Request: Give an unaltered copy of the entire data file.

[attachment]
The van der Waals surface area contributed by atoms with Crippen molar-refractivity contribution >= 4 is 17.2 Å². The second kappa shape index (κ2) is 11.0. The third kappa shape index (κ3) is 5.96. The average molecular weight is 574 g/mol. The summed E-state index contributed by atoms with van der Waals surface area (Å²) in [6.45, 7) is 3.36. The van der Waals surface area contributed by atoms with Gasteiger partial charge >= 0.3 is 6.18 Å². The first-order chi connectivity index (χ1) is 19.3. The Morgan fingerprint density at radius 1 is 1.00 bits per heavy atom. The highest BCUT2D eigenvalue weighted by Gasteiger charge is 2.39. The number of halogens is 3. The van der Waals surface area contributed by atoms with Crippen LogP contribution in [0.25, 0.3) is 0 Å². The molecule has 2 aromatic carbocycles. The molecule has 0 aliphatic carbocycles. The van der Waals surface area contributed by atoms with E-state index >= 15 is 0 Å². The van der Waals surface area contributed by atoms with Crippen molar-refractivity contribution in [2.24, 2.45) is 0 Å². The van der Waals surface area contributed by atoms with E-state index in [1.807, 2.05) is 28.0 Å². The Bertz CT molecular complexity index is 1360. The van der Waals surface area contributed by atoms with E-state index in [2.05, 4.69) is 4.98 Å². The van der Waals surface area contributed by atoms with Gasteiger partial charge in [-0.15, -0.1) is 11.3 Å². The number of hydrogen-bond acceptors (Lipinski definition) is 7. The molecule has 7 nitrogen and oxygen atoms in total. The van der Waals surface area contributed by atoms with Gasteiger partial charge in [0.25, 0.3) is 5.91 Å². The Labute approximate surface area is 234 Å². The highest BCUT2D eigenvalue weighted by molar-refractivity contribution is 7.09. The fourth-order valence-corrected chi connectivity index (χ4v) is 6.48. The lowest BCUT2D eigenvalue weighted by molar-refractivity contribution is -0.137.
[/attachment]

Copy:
The van der Waals surface area contributed by atoms with Crippen molar-refractivity contribution >= 4 is 17.2 Å². The second kappa shape index (κ2) is 11.0. The third kappa shape index (κ3) is 5.96. The average molecular weight is 574 g/mol. The summed E-state index contributed by atoms with van der Waals surface area (Å²) in [6.45, 7) is 3.36. The van der Waals surface area contributed by atoms with Gasteiger partial charge >= 0.3 is 6.18 Å². The first-order chi connectivity index (χ1) is 19.3. The Morgan fingerprint density at radius 1 is 1.00 bits per heavy atom. The highest BCUT2D eigenvalue weighted by Gasteiger charge is 2.39. The number of halogens is 3. The van der Waals surface area contributed by atoms with Crippen LogP contribution in [0.25, 0.3) is 0 Å². The molecule has 2 aromatic carbocycles. The molecule has 0 aliphatic carbocycles. The van der Waals surface area contributed by atoms with E-state index >= 15 is 0 Å². The van der Waals surface area contributed by atoms with Crippen molar-refractivity contribution in [2.24, 2.45) is 0 Å². The van der Waals surface area contributed by atoms with E-state index in [1.807, 2.05) is 28.0 Å². The Bertz CT molecular complexity index is 1360. The van der Waals surface area contributed by atoms with E-state index in [2.05, 4.69) is 4.98 Å². The van der Waals surface area contributed by atoms with Gasteiger partial charge in [-0.15, -0.1) is 11.3 Å². The number of hydrogen-bond acceptors (Lipinski definition) is 7. The molecule has 7 nitrogen and oxygen atoms in total. The van der Waals surface area contributed by atoms with Gasteiger partial charge in [0.25, 0.3) is 5.91 Å². The Labute approximate surface area is 234 Å². The highest BCUT2D eigenvalue weighted by molar-refractivity contribution is 7.09. The fourth-order valence-corrected chi connectivity index (χ4v) is 6.48. The lowest BCUT2D eigenvalue weighted by molar-refractivity contribution is -0.137.